Kentucky Governor ripped on chess comment

Last week Kentucky Governor Matt Bevin (R) made an appearance at Nativity Academy, a predominately-Black middle school in Louisville. He was in an upbeat mood before he entered the building, but made a comment that created a firestorm. He posted the following video to his Twitter account:

Governor Matt Bevin (R) playing chess at the Nativity Academy
in Louisville, Kentucky.

Despite the positive theme of the video, there was a social media backlash. Bevins contention that children in “this section of town” would not typically be involved in chess hit a sour note. He was later berated by David James, a councilman representing District 6. James accused the governor of having a narrow view of his district.

After the video clip went viral, many begin to repost various articles and photos showing youth chess activities within the Black community. The point was clear that perhaps there was a gross misconception about the lure of chess and its wide reach. While it’s not clear if Governor Bevin was referring only to Louisville’s West End or “inner city” areas in general, it shows that these prevailing perceptions persist.

“I really don’t have much to say. We’re focused on just providing our youth with the best opportunities to play this game and to be the best that they can be.”

~Samuel Johnson, Director of Youth & Development Education, Louisville Urban League

While non-traditional sports such as golf, tennis, fencing, gymnastics, swimming and ice-skating have seen all-time great champions from the Black community, chess still struggles for a breakthrough at the top. Even poker has its iconic figure in Phil Ivey. Chess Grandmaster Maurice Ashley has had the highest visibility since earning the coveted title in 1993. A 2016 inductee of the U.S. Chess Hall of Fame, Ashley has helped to provide national exposure, but chess rarely makes the news cycle.

While African-American chess players have been traced back into the 1800s, it was initially a game of the aristocratic, elite class. That has changed dramatically over the past few decades, but the outdated perception remains to this day. The game did not make significant inroads into the Black community until the rise of the prodigy Bobby Fischer during the late 1950s and 1960s when the first Black chess masters emerged. The Fischer-Spassky match in 1972 set off a wave of interest, and the number of Black chess masters rose dramatically during the 1980s.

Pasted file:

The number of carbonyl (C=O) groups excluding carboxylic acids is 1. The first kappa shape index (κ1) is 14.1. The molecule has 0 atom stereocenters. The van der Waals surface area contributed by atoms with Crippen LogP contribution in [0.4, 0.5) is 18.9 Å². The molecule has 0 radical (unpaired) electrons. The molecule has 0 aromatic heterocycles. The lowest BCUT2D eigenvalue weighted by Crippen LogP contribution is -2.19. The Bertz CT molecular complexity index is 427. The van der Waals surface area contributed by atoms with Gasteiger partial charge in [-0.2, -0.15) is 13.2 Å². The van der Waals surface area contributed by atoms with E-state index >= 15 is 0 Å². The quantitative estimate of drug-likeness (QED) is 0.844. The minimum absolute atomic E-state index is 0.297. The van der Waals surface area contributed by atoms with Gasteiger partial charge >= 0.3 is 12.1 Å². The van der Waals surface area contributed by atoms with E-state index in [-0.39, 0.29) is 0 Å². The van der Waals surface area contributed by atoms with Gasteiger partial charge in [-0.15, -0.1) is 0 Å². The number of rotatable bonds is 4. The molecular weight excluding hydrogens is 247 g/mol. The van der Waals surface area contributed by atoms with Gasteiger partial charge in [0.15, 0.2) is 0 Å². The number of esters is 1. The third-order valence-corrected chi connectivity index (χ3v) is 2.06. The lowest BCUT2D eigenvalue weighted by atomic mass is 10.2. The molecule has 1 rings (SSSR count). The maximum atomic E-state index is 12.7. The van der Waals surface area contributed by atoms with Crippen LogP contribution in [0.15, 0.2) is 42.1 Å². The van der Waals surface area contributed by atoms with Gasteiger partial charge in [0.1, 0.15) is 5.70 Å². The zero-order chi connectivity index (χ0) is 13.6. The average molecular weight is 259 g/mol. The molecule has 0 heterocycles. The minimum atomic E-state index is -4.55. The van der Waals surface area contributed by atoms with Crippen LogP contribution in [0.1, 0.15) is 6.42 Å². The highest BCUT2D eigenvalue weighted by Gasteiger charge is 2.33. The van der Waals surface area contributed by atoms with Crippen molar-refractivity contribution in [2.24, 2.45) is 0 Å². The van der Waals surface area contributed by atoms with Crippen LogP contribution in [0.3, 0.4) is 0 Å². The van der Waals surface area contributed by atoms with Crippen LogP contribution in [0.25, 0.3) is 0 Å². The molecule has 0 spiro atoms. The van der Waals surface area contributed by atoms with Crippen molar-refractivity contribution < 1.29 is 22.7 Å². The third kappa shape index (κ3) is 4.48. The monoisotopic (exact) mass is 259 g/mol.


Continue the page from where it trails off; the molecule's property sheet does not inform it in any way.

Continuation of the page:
Vaux Junior High School chess team with President Jimmy Carter.

Philadelphia’s Vaux Junior High School chess team at the White House with President Jimmy Carter in 1979. The team won six consecutive national titles from 1977-1983.

Earle STEM Academy in one of Chicago’s roughest neighborhoods. The Chicago Public School budget cuts have made it difficult to continue this chess program. Efforts were made to keep the program going. (article on Tamya Fultz)

The question is why there is such a perception that Black children have less interest in chess? Is it because they are shown excelling in athletics so often? Is it due to the prevailing, but the false stereotype that chess is the game of choice for socially-awkward “nerds”? Is it that chess is perceived as a snobbish activity for the upper-class Caucasians? Is it the notion that Blacks are less interested in these cerebral activities?

Chess still suffers from stereotypes, but it has become a game for the young over the past 20 years. Demographically all of the various ethnicities, nationalities, income classes and educational levels are represented. That being said, Blacks are still underrepresented, but the enthusiasm for the game remains high. In fact, the Louisville chess community had just released a news story about their activities in the community weeks before the governor’s comment.

Video by West End Louisville Chess Club

Azola Martin of Detroit City Chess Club. Photo by Ricardo Thomas/The Detroit News.

Azola Martin of Detroit City Chess Club.
Photo by Ricardo Thomas/The Detroit News.

While the governor’s comments were scripted, they did show a palpable amount of ignorance and naivete. The main issue undoubtedly demonstrates a lack of awareness, and it may very well be the fault of the chess community for not illustrating the vibrancy and attraction of the game among all demographics. During the social media controversy, a number of these articles were reposted and retweeted, some from this site.

It is understandable that the non-chess public would have no reason to visit The Chess Drum or a chess site in their spare time unless they are conducting research or helping their chess-playing child. Unfortunately, the mass media often elicits an expression of amazement when chess is played in the “inner city.” It is high time that the chess community does a much better job of extolling the joys of chess to show its universality.

Impressions from Chess Camp sponsored by
West End Louisville Chess Club (Facebook, website)

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